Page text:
Tuesday, June 25, 2019

Trump's Achilles' Heel

Oddly enough, it may wind up being the economy. Think of it this way: despite an economy that has been, at least in terms of conventional macro-indicators, quite strong, Trump has never been very popular. Indeed, his job approval rating has consistently run far behind where it should be given the state of the economy. Ron Brownstein notes:
"[P]olling throughout Trump’s presidency has consistently shown that economic improvement hasn’t lifted him as much as earlier presidents. Across many of the key groups in the electorate, from young people to white college graduates, Trump’s job-approval rating consistently runs at least 25 points below the share of voters who hold positive views about either the national economy or their personal financial situation.
The result is that Trump attracts much less support than his predecessors did—in terms of approval rating and potential support for reelection—among voters who say they are satisfied with the economy."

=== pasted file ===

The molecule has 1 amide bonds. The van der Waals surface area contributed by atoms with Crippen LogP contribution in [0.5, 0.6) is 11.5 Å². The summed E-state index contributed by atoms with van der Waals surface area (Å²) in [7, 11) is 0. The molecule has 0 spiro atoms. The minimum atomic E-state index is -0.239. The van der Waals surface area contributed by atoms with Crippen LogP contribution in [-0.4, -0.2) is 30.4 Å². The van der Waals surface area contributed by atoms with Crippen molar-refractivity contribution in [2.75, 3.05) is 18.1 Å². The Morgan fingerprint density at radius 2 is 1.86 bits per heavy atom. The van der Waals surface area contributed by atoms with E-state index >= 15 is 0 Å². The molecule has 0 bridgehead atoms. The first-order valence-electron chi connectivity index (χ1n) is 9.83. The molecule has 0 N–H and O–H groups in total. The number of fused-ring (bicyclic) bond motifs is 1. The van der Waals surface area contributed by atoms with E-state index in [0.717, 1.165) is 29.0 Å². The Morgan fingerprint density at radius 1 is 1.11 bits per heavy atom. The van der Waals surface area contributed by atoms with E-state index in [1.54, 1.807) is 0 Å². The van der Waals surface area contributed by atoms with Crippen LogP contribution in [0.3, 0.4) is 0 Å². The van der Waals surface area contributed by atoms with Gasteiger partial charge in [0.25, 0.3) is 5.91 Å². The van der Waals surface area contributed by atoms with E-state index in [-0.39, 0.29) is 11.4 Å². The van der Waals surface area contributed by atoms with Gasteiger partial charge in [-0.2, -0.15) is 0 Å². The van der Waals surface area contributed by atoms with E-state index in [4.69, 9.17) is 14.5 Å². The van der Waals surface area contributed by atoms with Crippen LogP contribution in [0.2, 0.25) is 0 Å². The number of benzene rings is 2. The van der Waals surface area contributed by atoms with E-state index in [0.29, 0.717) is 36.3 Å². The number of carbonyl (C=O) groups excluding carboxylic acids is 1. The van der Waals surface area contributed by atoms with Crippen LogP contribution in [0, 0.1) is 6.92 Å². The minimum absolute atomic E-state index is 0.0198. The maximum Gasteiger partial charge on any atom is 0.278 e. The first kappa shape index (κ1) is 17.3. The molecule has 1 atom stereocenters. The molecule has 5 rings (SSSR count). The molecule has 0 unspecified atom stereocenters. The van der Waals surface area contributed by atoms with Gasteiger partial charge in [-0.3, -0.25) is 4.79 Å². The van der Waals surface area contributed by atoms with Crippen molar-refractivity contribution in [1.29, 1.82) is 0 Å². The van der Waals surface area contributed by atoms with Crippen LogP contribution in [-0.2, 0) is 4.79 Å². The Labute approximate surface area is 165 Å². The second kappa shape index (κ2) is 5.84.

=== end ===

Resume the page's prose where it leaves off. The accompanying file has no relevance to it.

Brownstein adduces a lot more data along these lines but that's the gist of it: Trump is radically underperforming "his" economic indicators. Because of this, he is quite vulnerable,even now, for re-election despite an economy that continues to chug along.
But what if it stops chugging? Then perhaps the key positive that has been propping up Trump will disappear. As Ben White notes in Politico:
"Signs of a slowdown are mounting with weaker job growth, reduced manufacturing activity and a nervous Federal Reserve hinting at slashing interest rates — suggesting that Trump could suffer from terrible economic timing.
All recent presidents other than Bill Clinton experienced slowdowns in their first terms, but most sought reelection as the economy was improving. No president since Calvin Coolidge in 1924 has held on to the White House during an election year marred by recession.
Trump may avoid running for reelection in an official recession, especially if he gets his much desired rate cuts from the Fed. But there is a good chance he’ll be seeking a second term with the economy slowing and unemployment rising, especially if he continues to engage in bruising trade battles.
Voters tend to lock in their assessment of a president’s performance on the economy a few months before Election Day, meaning Trump’s strongest argument for four more years may not wind up being all that strong."
In such a case an already-vulnerable incumbent President will wind up being even more vulnerable. It's would be a nightmare scenario for Trump, with his greatest strength turning into a serious, and perhaps fatal, weakness.
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A slowdown heading into reelection could damage one of the president’s best issues.

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